Welcome Home: It's Homecoming Week - Pacific Standard

Welcome Home: It's Homecoming Week

Whether or not you have a home—and how you live your life in relation to it—has enormous economic and psychological implications. Introducing our new special report.
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Odysseus returning to Penelope. (Photo: Metropolitan Museum of Art)

Odysseus returning to Penelope. (Photo: Metropolitan Museum of Art)

A  sweaty high school gymnasium, dancing in over-sized, hand-me-down heels to the debut single of a burgeoning artist named Beyoncé and her first-time collaborator Jay-Z—for me, that’s homecoming . It’s clambering into the back of a minivan with my six best girl friends and singing the remix to “Ignition” on our way to the local Bennigan’s for the after-party, which is what you did when you were 14 and rockin’ the suburbs. It’s streaking my hair with ungodly substances for Crazy Hair Day and marching through our town’s main square in the frigid October air for the parade.

But “homecoming” is a loaded word, one with wildly different meanings for different people. Just take this year’s two highest-profile homecomings. The first involves a certain Cleveland basketball player whose decision to return to his hometown made such big news that the New York Times endeavored to make it seem small.

From Odysseus to the Prodigal Son to Dorothy and Toto, the return home occupies expansive emotional space in human history.

The other, more controversial and unexpected homecoming was the return of American soldier Bowe Bergdahl, who was released—to great celebration, then criticism, then ambivalence—after five years in captivity in Afghanistan.

Two very different news stories, often framed in very similar terms: someone’s coming home.

From Odysseus to the Prodigal Son to Dorothy and Toto, the return home occupies expansive emotional space in human history. And why shouldn’t it? “Home” is a comforting, alluring, and obsession-inducing concept. According to psychologist Abraham Maslow’s “hierarchy of needs,” a home—shelter—is one of the basic physiological needs that humans must fulfill before pursuing  any others. A person, Maslow suggested, can’t meet any of his or her higher-level needs—things like employment, intimacy, or self-esteem—without first satisfying the fundamental need for shelter.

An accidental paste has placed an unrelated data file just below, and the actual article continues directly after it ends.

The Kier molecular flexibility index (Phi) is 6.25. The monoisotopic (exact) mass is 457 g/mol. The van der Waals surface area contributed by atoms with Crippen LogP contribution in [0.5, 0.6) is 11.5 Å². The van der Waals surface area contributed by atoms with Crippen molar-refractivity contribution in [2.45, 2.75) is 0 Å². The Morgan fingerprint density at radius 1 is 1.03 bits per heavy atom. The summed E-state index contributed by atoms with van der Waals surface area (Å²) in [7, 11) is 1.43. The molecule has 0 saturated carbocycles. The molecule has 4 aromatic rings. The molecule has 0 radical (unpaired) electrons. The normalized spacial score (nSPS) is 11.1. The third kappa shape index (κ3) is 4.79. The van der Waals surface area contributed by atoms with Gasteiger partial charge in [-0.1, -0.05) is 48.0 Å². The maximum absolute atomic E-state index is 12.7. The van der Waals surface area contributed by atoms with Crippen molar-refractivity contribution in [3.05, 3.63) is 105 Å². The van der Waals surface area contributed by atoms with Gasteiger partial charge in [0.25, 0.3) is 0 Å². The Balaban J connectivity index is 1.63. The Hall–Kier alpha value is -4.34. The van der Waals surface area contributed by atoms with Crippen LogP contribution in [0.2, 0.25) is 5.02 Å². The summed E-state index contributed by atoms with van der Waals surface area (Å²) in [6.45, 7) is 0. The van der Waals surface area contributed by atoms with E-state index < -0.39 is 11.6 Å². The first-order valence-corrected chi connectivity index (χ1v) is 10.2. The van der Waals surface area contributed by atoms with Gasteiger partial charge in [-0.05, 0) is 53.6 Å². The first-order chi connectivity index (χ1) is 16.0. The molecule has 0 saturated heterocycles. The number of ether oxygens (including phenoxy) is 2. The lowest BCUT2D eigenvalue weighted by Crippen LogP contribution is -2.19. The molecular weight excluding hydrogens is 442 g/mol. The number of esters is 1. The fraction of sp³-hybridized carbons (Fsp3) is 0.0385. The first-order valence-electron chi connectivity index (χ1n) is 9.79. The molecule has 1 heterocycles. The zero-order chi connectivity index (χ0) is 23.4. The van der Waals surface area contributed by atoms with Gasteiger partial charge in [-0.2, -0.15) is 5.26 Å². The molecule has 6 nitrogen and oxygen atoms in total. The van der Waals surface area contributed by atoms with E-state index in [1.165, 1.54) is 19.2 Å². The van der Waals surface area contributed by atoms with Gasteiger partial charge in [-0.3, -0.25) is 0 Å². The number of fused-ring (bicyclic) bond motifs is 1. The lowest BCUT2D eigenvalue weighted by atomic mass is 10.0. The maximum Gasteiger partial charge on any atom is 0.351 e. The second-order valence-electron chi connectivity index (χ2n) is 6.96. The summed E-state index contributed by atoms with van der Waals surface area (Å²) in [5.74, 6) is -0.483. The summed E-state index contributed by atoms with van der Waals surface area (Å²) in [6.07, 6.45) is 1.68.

On the societal level, home and homeownership take on even more concrete, financial meaning. American homeowners hold more than 60 percent of their assets in real estate, a number that had been increasing in the 21st century until the housing market collapsed in 2008. According to Bloomberg Businessweek, “The disproportionate investment is a big reason median wealth fell almost 40 percent when the housing bubble burst, and also a big reason we still haven’t fully recovered.” And despite all this, 61 percent of people still consider owning a home to be “very much” a part of the American Dream.

Depending on whom you ask, a home could mean stability, belonging, and support—but it might also mean difficult relatives, a sniveling dog, and bankruptcy. Whether or not you have a home—and how you live your life in relation to it—has enormous economic and psychological implications. So, all this week, we’ll be telling the stories of what a home means to people—from an urban commune, to a remote cabin in the woods, to a few boxes where one woman stores her childhood.

We’ll also explore the homes for non-human things—like sports teams, which might belong to a town but not have a home to call their own. Or endangered species, which need a new home—but might only find it at the expense of the existence of others. We’ll even find out exactly how much a dog understands the importance and excitement of a soldier returning from war.

We’ll gawk at the topsy-turvy real estate market in Japan, where homes are considered disposable. And we’ll be reminded that there’s no need to go overseas to find a broken housing market.

So gather up your treasured belongings, call your folks to let them know, and don’t forget the corsage and boutonniere—it’s Homecoming Week.

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